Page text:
To Android or Not to Android? Should this really be the question? And yet it seems so!
As an ever-present Android user, I feel like a third world citizen in the market for museum-related applications; a sense reinforced by the fact that nearly 6 times as many apps exist for iOS devices – iPhone and iPad – as do for Android devices.
Many have said this is down to museum professionals, and their exposure to the iOS devices, as well as ease and simplicity surrounding development, deployment and monetisation on the Apple App Store compared to the Android Marketplace, but when the figures stack up in favour of Android, in terms of market share, some 50% as of mid-2011, aren’t museums simply spiting their nose?
Of course I shouldn’t tar all institutions with the same brush. Some have developed for a cross-platform world, the British Museum, Museum of London among them. Whilst others, the IMA, Walker Arts, Brooklyn Museum, to name but 3, have gone an opposing, but possibly more sensible route, and developed with existing and infinitely more accessible & cheaper web technologies.
Thus, it isn’t like the decision-makers hands are tied. Moreover, the discussion around #mtogo still rages on and is being developed within the museum community. But in the here-and-now, and as a third-party bystander, it would still seem that the effective choice is simply defined by the availability and quality of resources, the implied cost and a function of the advice forthcoming.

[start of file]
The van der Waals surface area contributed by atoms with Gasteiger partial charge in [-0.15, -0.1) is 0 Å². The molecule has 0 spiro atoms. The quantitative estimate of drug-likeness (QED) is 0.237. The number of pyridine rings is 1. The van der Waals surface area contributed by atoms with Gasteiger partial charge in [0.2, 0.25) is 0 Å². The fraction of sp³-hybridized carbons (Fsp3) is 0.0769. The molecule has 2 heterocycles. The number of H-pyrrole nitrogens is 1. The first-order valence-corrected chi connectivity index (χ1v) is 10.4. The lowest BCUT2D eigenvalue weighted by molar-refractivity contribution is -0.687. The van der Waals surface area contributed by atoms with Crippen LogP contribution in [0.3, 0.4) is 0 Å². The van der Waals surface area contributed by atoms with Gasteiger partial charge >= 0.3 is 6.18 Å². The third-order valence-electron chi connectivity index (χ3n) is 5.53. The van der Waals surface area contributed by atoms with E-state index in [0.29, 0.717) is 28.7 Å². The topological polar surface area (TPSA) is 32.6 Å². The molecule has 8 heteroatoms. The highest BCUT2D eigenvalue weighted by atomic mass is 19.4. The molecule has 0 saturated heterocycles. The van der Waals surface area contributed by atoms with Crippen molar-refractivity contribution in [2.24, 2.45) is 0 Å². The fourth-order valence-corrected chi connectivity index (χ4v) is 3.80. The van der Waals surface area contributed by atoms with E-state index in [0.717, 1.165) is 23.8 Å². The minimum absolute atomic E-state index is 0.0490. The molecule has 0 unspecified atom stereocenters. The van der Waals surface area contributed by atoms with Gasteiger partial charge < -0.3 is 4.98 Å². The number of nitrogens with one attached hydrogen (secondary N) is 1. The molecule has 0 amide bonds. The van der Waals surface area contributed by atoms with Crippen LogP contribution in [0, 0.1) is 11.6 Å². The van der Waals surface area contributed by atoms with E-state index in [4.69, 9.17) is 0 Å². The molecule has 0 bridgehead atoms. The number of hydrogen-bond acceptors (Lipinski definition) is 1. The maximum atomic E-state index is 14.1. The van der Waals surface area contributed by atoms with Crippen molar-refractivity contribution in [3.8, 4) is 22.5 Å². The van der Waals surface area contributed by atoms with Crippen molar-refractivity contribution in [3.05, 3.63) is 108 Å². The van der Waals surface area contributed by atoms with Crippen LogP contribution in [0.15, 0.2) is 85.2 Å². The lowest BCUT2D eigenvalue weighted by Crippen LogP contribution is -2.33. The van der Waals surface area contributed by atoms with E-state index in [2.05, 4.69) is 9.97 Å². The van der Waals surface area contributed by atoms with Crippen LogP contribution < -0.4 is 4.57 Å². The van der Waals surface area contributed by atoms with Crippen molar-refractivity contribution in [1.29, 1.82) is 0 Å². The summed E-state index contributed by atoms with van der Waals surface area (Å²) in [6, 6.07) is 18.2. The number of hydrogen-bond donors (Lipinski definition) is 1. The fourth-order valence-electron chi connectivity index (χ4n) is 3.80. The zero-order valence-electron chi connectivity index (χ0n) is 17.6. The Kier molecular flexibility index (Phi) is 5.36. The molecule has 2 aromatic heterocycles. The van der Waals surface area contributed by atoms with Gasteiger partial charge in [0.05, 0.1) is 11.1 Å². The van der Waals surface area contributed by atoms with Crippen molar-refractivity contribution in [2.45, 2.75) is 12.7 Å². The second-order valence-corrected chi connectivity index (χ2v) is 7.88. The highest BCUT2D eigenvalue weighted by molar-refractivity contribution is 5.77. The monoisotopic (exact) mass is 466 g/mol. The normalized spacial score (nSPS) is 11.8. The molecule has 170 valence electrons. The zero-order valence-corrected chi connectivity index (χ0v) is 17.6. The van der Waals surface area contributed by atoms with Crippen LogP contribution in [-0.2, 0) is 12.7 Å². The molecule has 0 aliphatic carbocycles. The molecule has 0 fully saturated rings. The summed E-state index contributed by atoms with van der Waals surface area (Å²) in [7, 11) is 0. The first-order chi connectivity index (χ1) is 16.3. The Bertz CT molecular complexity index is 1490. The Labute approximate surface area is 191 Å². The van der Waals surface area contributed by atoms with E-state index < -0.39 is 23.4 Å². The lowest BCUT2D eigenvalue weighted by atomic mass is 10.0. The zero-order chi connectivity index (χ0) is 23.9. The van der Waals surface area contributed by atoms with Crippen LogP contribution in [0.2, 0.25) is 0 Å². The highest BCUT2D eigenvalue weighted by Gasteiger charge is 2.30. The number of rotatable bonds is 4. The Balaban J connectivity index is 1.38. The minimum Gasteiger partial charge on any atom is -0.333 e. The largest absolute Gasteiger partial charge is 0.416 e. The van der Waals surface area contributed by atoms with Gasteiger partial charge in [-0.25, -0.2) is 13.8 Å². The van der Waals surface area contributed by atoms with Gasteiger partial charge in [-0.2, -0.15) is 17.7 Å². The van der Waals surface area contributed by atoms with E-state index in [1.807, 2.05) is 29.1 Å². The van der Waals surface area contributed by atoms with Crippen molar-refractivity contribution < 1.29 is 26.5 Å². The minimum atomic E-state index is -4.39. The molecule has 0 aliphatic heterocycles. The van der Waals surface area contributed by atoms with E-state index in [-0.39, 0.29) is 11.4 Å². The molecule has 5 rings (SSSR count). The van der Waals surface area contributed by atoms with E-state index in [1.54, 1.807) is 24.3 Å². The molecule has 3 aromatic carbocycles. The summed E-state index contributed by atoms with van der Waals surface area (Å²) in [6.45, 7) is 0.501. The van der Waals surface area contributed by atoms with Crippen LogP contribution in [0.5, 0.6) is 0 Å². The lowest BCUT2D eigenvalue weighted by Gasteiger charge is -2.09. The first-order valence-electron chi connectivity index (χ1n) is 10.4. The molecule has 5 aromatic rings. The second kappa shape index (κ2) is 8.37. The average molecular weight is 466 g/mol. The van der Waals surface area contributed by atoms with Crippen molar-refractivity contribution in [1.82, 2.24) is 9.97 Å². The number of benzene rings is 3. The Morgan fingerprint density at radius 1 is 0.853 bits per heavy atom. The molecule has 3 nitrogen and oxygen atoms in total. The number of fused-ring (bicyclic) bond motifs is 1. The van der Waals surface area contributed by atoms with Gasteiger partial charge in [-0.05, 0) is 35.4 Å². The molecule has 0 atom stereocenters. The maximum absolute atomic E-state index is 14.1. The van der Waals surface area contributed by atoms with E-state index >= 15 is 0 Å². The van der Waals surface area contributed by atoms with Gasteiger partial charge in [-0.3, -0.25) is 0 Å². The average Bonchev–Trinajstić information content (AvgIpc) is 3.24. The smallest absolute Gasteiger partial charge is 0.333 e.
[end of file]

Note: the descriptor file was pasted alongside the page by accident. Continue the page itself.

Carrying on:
While the desktop PC has opened up so many creative opportunities across many industries, bringing power to the people, it seems as if some sectors remain closeted. In fact, in a day and age where it is even possible to cook-up & sell your own tour guides online, it seems
incongruous on the part of institutions to have a slanted distribution of apps to their expectant audience.
Perhaps institutions should be forgiven on the basis that the plethora of available options is so bewildering, and of course they can only act on the best available advice, and such advice may well fall short, but still, given the wider remit of institutions to provide complete access to all, it would seem odd. What kind of message does this lack of access send out? And who cares anyhow, It’s just an app right? If all the web traffic to a museum’s site is via iOS, should they still be beholden to the Android market share? All questions that swirl around this topic.
No doubt it sounds like I am throwing my handheld devices out of the pram, like a spoiled little child, but I think the argument still stands: that institutions need to think about, not just Android, but wider universal technological access as a whole. In fact, when was the last time you searched a museum website for the word “Android” and it actually returned results?
Vincent Roman is a freelance developer-designer based in Shoreditch, East London, helping businesses and institutions improve their tech offerings with 10+ years experience in the field of digital technologies. Needless to say he has an acute interest in the field of museum-tech and questions surrounding interlocution between the digital and physical worlds.